7 Green Energy Hot Spots

October 29, 2009 at 10:12 AM Leave a comment

Tucson Electric Power

Some experts believe innovation in green energy is poised to lift the global economy to new heights – and save the planet from a human-made climate catastrophe. If so, where does one head to get in on the action?

Innovators at work in San Francisco Bay Area
Andy Kuno / Reuters file

Innovators at work in San Francisco Bay Area

Innovators in the San Francisco Bay Area were on the cutting edge of the technology boom. Now they are at the forefront of the green energy revolution, notes Mark Muro, a fellow at the Brookings Institution in Washington, D.C., who studies green energy initiatives across the country. Local startups that make everything from thin-film solar cells to tools to smarten up the electricity grid have ample funds from local venture capital firms. Many of the engineers designing the green energy revolution were schooled at institutions such as Stanford University and the University of California at Berkeley – where U.S. Secretary of Energy Steven Chu taught before he was tapped to join the Obama administration.

Seattle gets fancy with stimulus funding
Otto Greule Jr. / Getty Images

Seattle gets fancy with stimulus funding

Emerald is a fancy kind of green, which is fitting for the highly educated citizens of Seattle, the Emerald City. The mayor, Greg Nickels, launched a nationwide mayoral initiative in 2005 to meet the greenhouse gas reduction goals of the Kyoto Protocol, a United Nations climate change-fighting plan that the United States has not ratified. More recently, the city announced plans to use federal government stimulus funds to improve energy efficiency in homes and joined a regional effort to use the money to build long-lasting green energy infrastructure such as light rail and a smart electricity grid.

Ohio, a leader in clean energy jobs
Mark Duncan / AP

Ohio, a leader in clean energy jobs

The slowdown in the auto industry and manufacturing threw a curveball to Ohio, but the state is swinging back with healthy investment in the green energy economy. Ohio was ranked among the top five states with the most green jobs in a recent report by the Pew Center on the States, a Washington, D.C.-based research group. Spurring the growth are programs such as the Cleveland-based Fund for our Economic Future, which is making grants to initiatives seeking to grow the state’s advanced energy industry, including battery technologies. And Ohio State University’s Institute for Energy and the Environment is poised to nurture future leaders in the state’s green revolution.

Denver metropolitan area has renewable buzz
Stan Obert / Denver Visitors Bureau

Denver metropolitan area has renewable buzz

Since the late 1970s, U.S. government scientists focused on green energy have gathered at a lab in Golden, Colo., a Denver exurb perhaps more famous as the home of Coors beer. Known as the National Renewable Energy Laboratory since 1991, the lab gets a hefty dose of taxpayer dollars to pursue R&D in green energy. Private industry as well has taken an interest in Colorado – Vestas Wind Systems, for example, has a turbine blade manufacturing facility outside Denver and will open three more plants in the state by the middle of next year. Meanwhile, scientists at the National Center for Atmospheric Research and the University of Colorado in Boulder pump out a steady stream of research on how rapidly the old energy economy is changing the planet’s climate.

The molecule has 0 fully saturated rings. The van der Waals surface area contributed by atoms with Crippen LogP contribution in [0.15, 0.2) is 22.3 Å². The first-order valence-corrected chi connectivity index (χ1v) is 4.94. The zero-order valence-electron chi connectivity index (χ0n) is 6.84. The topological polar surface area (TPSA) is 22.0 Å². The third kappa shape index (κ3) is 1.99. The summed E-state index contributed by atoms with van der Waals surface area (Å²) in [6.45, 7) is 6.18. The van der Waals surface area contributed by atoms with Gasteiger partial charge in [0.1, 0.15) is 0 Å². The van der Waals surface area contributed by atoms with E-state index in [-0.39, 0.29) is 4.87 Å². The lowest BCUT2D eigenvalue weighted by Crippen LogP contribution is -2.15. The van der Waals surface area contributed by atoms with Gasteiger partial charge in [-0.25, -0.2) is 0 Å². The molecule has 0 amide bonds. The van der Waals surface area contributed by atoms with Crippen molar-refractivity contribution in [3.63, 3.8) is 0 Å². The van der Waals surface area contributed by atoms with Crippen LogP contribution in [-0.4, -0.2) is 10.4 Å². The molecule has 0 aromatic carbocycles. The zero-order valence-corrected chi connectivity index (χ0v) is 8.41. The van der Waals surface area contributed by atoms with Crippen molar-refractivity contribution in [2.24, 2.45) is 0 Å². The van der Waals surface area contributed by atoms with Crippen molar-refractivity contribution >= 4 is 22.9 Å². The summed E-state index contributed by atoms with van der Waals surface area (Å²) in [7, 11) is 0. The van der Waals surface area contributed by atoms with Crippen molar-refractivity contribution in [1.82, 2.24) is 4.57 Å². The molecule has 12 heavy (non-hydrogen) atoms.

New Mexico recruits solar industry
Sandia National Laboratories

New Mexico recruits solar industry

The dedication earlier this year of German-based Schott Solar’s 200,000-square-foot manufacturing facility for photovoltaic panels and tubes for large-scale solar thermal plants in Albuquerque, N.M., brought a smile to the face of Gov. Bill Richardson. The $100 million plant, he said at the dedication, “is one of the most significant economic development projects in recent state history and is a tremendous boost to our fast-growing clean energy sector.” Meanwhile, researchers at the nearby Sandia National Laboratories are helping drive innovation in the nation’s green energy economy – including the solar collection dishes shown here, which it developed with industry partners Stirling Energy Systems and Tessera Solar.

Wind energy is big in Texas
LM Otero / AP

Wind energy is big in Texas

Everything, the saying goes, is bigger in Texas. When it comes to wind energy, the saying holds true. Its 7,118 megawatts of installed wind power capacity at the end of 2008 was the most in the U.S. – more, in fact, than the combined capacity of its closest competitors, Iowa, California and Minnesota, according to the American Wind Energy Association, a trade group. And the state has plans to build even more turbines and the transmission lines required to ship the green power to its people. A big drive to ramp up consumption of the green energy is under way in Austin, where the local utility aims to provide 30 percent of its power by 2020 from renewable sources.

Boston-area brains are thinking green
Lisa Poole / AP

Boston-area brains are thinking green

Innovation in green energy is often incubated in university research labs, making the Boston area fertile ground. Discoveries from breakthroughs in fuel cell technology to solar energy production are routinely announced from labs at the Massachusetts Institute of Technology and Harvard University. Meanwhile, civic leaders in the region are busy designing programs and incentives to make solar and wind energy a growing part of the electricity mix. Boston Mayor Thomas Menino’s Boston Bike’s program aims to install hundreds of miles of bike paths and bike racks throughout the city and get people pedaling with a citywide bike-sharing system.


Entry filed under: Conservation, Energy, Green Biz, Green Tech, National News, US. Tags: , , , , , , , .

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